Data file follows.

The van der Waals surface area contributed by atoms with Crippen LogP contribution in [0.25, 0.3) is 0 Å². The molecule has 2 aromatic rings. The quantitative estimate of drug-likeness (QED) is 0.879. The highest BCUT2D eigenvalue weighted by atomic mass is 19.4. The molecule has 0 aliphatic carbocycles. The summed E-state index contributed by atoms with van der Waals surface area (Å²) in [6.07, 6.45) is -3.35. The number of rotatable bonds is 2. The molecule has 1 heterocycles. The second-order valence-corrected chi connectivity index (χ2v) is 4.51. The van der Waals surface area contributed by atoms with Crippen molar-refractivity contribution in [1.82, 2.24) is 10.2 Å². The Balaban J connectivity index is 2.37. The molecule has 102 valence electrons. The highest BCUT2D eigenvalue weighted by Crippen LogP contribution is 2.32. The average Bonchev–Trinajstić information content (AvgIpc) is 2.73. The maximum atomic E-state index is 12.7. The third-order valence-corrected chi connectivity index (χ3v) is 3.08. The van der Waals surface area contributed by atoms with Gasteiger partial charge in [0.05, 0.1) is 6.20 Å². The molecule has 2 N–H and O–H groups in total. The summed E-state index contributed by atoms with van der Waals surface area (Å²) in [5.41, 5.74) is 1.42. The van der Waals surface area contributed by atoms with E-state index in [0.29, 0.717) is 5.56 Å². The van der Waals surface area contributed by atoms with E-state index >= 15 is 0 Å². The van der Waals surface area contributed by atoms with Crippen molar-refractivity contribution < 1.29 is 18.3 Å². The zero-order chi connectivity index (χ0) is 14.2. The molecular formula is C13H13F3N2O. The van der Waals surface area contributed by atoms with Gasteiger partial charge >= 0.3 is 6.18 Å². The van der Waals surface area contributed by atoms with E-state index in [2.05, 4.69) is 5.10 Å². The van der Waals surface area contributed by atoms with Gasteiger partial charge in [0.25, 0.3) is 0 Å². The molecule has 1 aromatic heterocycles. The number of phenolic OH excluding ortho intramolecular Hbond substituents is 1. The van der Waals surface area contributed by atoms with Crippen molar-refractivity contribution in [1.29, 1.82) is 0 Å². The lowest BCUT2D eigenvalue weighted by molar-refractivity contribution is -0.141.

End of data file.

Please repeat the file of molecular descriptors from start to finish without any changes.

The van der Waals surface area contributed by atoms with Crippen LogP contribution in [0.25, 0.3) is 0 Å². The molecule has 2 aromatic rings. The quantitative estimate of drug-likeness (QED) is 0.879. The highest BCUT2D eigenvalue weighted by atomic mass is 19.4. The molecule has 0 aliphatic carbocycles. The summed E-state index contributed by atoms with van der Waals surface area (Å²) in [6.07, 6.45) is -3.35. The number of rotatable bonds is 2. The molecule has 1 heterocycles. The second-order valence-corrected chi connectivity index (χ2v) is 4.51. The van der Waals surface area contributed by atoms with Crippen molar-refractivity contribution in [1.82, 2.24) is 10.2 Å². The Balaban J connectivity index is 2.37. The molecule has 102 valence electrons. The highest BCUT2D eigenvalue weighted by Crippen LogP contribution is 2.32. The average Bonchev–Trinajstić information content (AvgIpc) is 2.73. The maximum atomic E-state index is 12.7. The third-order valence-corrected chi connectivity index (χ3v) is 3.08. The van der Waals surface area contributed by atoms with Gasteiger partial charge in [0.05, 0.1) is 6.20 Å². The molecule has 2 N–H and O–H groups in total. The summed E-state index contributed by atoms with van der Waals surface area (Å²) in [5.41, 5.74) is 1.42. The van der Waals surface area contributed by atoms with E-state index in [0.29, 0.717) is 5.56 Å². The van der Waals surface area contributed by atoms with E-state index >= 15 is 0 Å². The van der Waals surface area contributed by atoms with Crippen molar-refractivity contribution < 1.29 is 18.3 Å². The zero-order chi connectivity index (χ0) is 14.2. The molecular formula is C13H13F3N2O. The van der Waals surface area contributed by atoms with Gasteiger partial charge >= 0.3 is 6.18 Å². The van der Waals surface area contributed by atoms with E-state index in [2.05, 4.69) is 5.10 Å². The van der Waals surface area contributed by atoms with Gasteiger partial charge in [0.25, 0.3) is 0 Å². The molecule has 1 aromatic heterocycles. The number of phenolic OH excluding ortho intramolecular Hbond substituents is 1. The van der Waals surface area contributed by atoms with Crippen molar-refractivity contribution in [1.29, 1.82) is 0 Å². The lowest BCUT2D eigenvalue weighted by molar-refractivity contribution is -0.141.